Autologous bone flaps may offer a cost-effective option compared to synthetic flaps. However, when preserved in abdominal SQ tissue, they pose the risk of resorption over time as well as abdominal surgical site complications with increased reoperation rates. Further studies and methodologies such as cryopreservation of the bone flap may be beneficial to reduce costs and eliminate complications associated with abdominal SQ storage.

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Endoscope-assisted visualization of 5-aminolevulinic acid fluorescence in surgery for brain metastases

OBJECTIVE

Fluorescence-guided resection of cerebral metastases has been proposed as an approach to visualize residual tumor tissue and maximize the extent of resection. Critics have argued that tumor cells at the resection margins might be overlooked under microscopic visualization because of technical limitations. Therefore, an endoscope, which is capable of inducing fluorescence, has been applied with the aim of improving exposure of fluorescent tumor tissue. In this retrospective analysis, authors assessed the utility of endoscope assistance in 5-aminolevulinic acid (5-ALA) fluorescence–guided resection of brain metastases.

METHODS

Between June 2013 and December 2016, a standard 20-mg/kg dose of 5-ALA was administered 4 hours prior to surgery in 26 patients with suspected single brain metastases. After standard neuronavigated microsurgical tumor resection, a microscope capable of inducing fluorescence was used to examine tumor margins. The authors classified the remaining fluorescence into 3 grades (0 = none, 1 = weak, and 2 = strong). Endoscopic assistance was employed if no or only weak fluorescence was visualized at the resection margins under the microscope. Endoscopically identified fluorescent tissue at the margins was resected and evaluated separately via histological examination to prove or disprove tumor infiltration.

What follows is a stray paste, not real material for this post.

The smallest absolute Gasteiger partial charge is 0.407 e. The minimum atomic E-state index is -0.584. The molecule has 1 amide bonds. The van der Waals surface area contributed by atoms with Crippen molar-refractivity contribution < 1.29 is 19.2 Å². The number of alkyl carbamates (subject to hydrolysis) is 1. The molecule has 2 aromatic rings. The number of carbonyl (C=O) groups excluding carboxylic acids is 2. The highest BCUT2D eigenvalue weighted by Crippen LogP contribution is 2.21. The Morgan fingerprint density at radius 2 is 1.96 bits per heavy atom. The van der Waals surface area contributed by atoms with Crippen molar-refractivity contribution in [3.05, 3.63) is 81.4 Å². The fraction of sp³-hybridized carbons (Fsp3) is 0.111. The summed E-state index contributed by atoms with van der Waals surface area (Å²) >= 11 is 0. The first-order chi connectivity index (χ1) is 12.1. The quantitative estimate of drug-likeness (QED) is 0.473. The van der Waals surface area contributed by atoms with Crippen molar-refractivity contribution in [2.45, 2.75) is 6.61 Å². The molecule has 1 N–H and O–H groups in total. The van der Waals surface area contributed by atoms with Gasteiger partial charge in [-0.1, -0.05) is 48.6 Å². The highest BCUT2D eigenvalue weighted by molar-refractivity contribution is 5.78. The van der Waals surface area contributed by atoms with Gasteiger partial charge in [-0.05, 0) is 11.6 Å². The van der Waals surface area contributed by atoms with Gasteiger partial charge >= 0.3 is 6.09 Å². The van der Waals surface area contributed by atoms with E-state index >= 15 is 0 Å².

RESULTS

Under the microscope, weakly fluorescent tissue was seen at the margins of the resection cavity in 15/26 (57.7%) patients. In contrast, endoscopic inspection revealed strongly fluorescent tissue in 22/26 (84.6%) metastases. In 11/26 (42.3%) metastases no fluorescence at the tumor margins was detected by the microscope; however, strong fluorescence was visualized under the endoscope in 7 (63.6%) of these 11 metastases. In the 15 metastases with microscopically weak fluorescence, strong fluorescence was seen when using the endoscope. Neither microscopic nor endoscopic fluorescence was found in 4/26 (15.4%) cases. In the 26 patients, 96 histological specimens were obtained from the margins of the resection cavity. Findings from these specimens were in conjunction with the histopathological findings, allowing identification of metastatic infiltration with a sensitivity of 95.5% and a specificity of 75% using endoscope assistance.

CONCLUSIONS

Fluorescence-guided endoscope assistance may overcome the technical limitations of the conventional microscopic exposure of 5-ALA–fluorescent metastases and thereby increase visualization of fluorescent tumor tissue at the margins of the resection cavity with high sensitivity and acceptable specificity.

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Factors associated with preoperative and postoperative seizures in patients undergoing resection of brain metastases

OBJECTIVE

Epileptic seizures are a common and potentially devastating complication of metastatic brain tumors. Although tumor-related seizures have been described in previous case series, most studies have focused on primary brain tumors and have not differentiated between different types of cerebral metastases. The authors analyzed a large surgical cohort of patients with brain metastases to examine risk factors associated with preoperative and postoperative seizures and to better understand the seizure risk factors of metastatic brain tumors.

METHODS